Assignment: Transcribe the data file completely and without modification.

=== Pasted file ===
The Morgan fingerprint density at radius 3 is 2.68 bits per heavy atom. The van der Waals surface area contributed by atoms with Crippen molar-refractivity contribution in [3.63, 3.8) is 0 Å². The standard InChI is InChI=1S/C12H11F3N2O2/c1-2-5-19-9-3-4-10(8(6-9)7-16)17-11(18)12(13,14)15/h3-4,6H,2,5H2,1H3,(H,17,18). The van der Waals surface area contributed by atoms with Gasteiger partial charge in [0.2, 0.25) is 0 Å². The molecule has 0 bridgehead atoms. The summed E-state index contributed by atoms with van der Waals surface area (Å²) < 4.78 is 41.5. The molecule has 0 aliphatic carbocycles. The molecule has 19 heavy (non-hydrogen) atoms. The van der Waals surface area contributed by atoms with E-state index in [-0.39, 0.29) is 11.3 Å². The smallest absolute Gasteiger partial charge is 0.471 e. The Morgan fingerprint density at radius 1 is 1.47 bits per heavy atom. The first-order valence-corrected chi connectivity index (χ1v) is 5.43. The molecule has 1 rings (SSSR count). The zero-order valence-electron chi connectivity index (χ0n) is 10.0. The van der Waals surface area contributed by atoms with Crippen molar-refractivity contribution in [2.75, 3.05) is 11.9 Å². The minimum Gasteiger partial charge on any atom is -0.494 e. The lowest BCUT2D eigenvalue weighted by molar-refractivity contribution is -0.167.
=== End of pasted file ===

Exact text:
The Morgan fingerprint density at radius 3 is 2.68 bits per heavy atom. The van der Waals surface area contributed by atoms with Crippen molar-refractivity contribution in [3.63, 3.8) is 0 Å². The standard InChI is InChI=1S/C12H11F3N2O2/c1-2-5-19-9-3-4-10(8(6-9)7-16)17-11(18)12(13,14)15/h3-4,6H,2,5H2,1H3,(H,17,18). The van der Waals surface area contributed by atoms with Gasteiger partial charge in [0.2, 0.25) is 0 Å². The molecule has 0 bridgehead atoms. The summed E-state index contributed by atoms with van der Waals surface area (Å²) < 4.78 is 41.5. The molecule has 0 aliphatic carbocycles. The molecule has 19 heavy (non-hydrogen) atoms. The van der Waals surface area contributed by atoms with E-state index in [-0.39, 0.29) is 11.3 Å². The smallest absolute Gasteiger partial charge is 0.471 e. The Morgan fingerprint density at radius 1 is 1.47 bits per heavy atom. The first-order valence-corrected chi connectivity index (χ1v) is 5.43. The molecule has 1 rings (SSSR count). The zero-order valence-electron chi connectivity index (χ0n) is 10.0. The van der Waals surface area contributed by atoms with Crippen molar-refractivity contribution in [2.75, 3.05) is 11.9 Å². The minimum Gasteiger partial charge on any atom is -0.494 e. The lowest BCUT2D eigenvalue weighted by molar-refractivity contribution is -0.167.